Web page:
Out of print for more than 30 years, now available for the first time as an eBook, this is the controversial story of John Wooden's first 25 years and first 8 NCAA Championships as UCLA Head Basketball Coach. Notre Dame Coach Digger Phelps said, "I used this book as an inspiration for the biggest win of my career when we ended UCLA's all-time 88-game winning streak in 1974."

Compiled with more than 40 hours of interviews with Coach Wooden, learn about the man behind the coach. Click the Book to read the players telling their stories in their own words. This is the book that UCLA Athletic Director J.D. Morgan tried to ban.

Click the book to read the first chapter and for ordering information.

The House Bunny (3/10)

by Tony Medley

Run Time 97 minutes.

Shelley Darlingson (Anna Faris) is an orphan who finally gets a family with which to live. That turns out to be at Hugh Hefner’s (playing himself) Playboy Mansion as a Bunny. The day after her 27th birthday party, she awakens to be given a letter, apparently from Hef, evicting her and giving her only two hours to vacate the premises. Hef has gone out of town, so she can’t talk to him.

Apparently condemned to living out of her car, she finds that a sorority, Zeta Alpha Zeta, needs a house mother. The Zetas are a group of misfits, seven in all, who live in a rundown house. The only relatively normal person in the house is Natalie (Emma Stone). Shelley is an exuberant, uneducated beauty who thinks she can turn things around for the Zetas.

Written by Karen McCullah Lutz and Kirsten Smith, who wrote “Legally Blonde,” this is pretty much another vacuous attack on the Greek system that started with “Animal House,” and is almost as ignorant and ill-informed about reality. The seven Zetas are crude caricatures, actually freaks. One wears a metal brace. Another, Harmony (Katharine McPhee of American Idol) is pregnant. Another is a profane beast. All seven of these women proclaim to not have a clue how to approach men, yet here is Harmony, pregnant. How did that happen? There is no explanation and no hint, ever, of who the father might be.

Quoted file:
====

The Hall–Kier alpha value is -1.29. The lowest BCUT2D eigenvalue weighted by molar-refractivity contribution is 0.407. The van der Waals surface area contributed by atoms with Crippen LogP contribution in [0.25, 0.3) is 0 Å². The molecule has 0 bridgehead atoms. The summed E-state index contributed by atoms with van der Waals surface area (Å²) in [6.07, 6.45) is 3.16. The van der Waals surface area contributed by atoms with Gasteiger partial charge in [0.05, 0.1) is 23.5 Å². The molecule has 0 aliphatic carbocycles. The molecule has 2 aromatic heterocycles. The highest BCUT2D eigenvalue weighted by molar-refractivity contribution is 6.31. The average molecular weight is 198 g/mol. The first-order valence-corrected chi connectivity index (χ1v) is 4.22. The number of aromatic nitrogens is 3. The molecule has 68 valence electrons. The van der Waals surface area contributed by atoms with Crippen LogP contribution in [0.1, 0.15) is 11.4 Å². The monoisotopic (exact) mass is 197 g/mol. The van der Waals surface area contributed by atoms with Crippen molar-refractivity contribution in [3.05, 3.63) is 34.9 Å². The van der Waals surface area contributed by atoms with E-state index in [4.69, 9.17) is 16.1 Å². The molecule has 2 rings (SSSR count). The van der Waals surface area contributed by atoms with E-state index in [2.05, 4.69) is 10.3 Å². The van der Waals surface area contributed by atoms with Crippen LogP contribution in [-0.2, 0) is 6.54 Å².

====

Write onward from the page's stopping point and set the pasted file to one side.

Lutz, Smith, and director Fred Wolf use no sophistication in creating misfits that might be slightly believable. One is told by Shelley to go over to some boys and try to strike up a conversation, so she goes over and says, “Where’s the crapper?” Credible? Funny? Not. Six of the seven, excluding Natalie, are so absurdly drawn that they are ridiculous rather than funny. Of course, most of them are attractive and made to look horrible by makeup. By the end of the film they have all the men in the film drooling over them.

As to Wolf, he is the only man in the creative team. Everyone else, the writers, cinematographer, editor, casting director, production designer, set director, and costume designer are women. One would think that with so many women involved, some realistic female characters could have been created.

There is a love story between Shelley and a nice guy she meets, Oliver (Colin Hanks) that defies credibility. Oliver is a smart, good-looking, nice guy. There doesn’t seem to be a chance in a million that a guy like this could have any interest in an airhead like Shelley. They never have even one reasonable conversation. Yet at the end of the movie, he is in love with her. Give me a break.

Faris gives an engaging Marilyn Monroe impersonation, but she’s no Marilyn. Since she is in almost every scene, she has to carry the film, and falls far short. Her performance is OK, considering the weak script, but the person who really stands out is Emma Stone. She’s got a thankless role, the straight, pretty girl who has no funny lines penned for her, but when she’s onscreen, the film has a life it lacks when she’s elsewhere.

The silliness reflected in the drafting of the seven Zetas is carried on in the denouement, in which Shelley addresses, the head of the Greek system to get 30 women to pledge Zeta to save the house. It is so far-fetched that it’s hard to believe anyone could buy into it. But obviously director Fred Wolf did.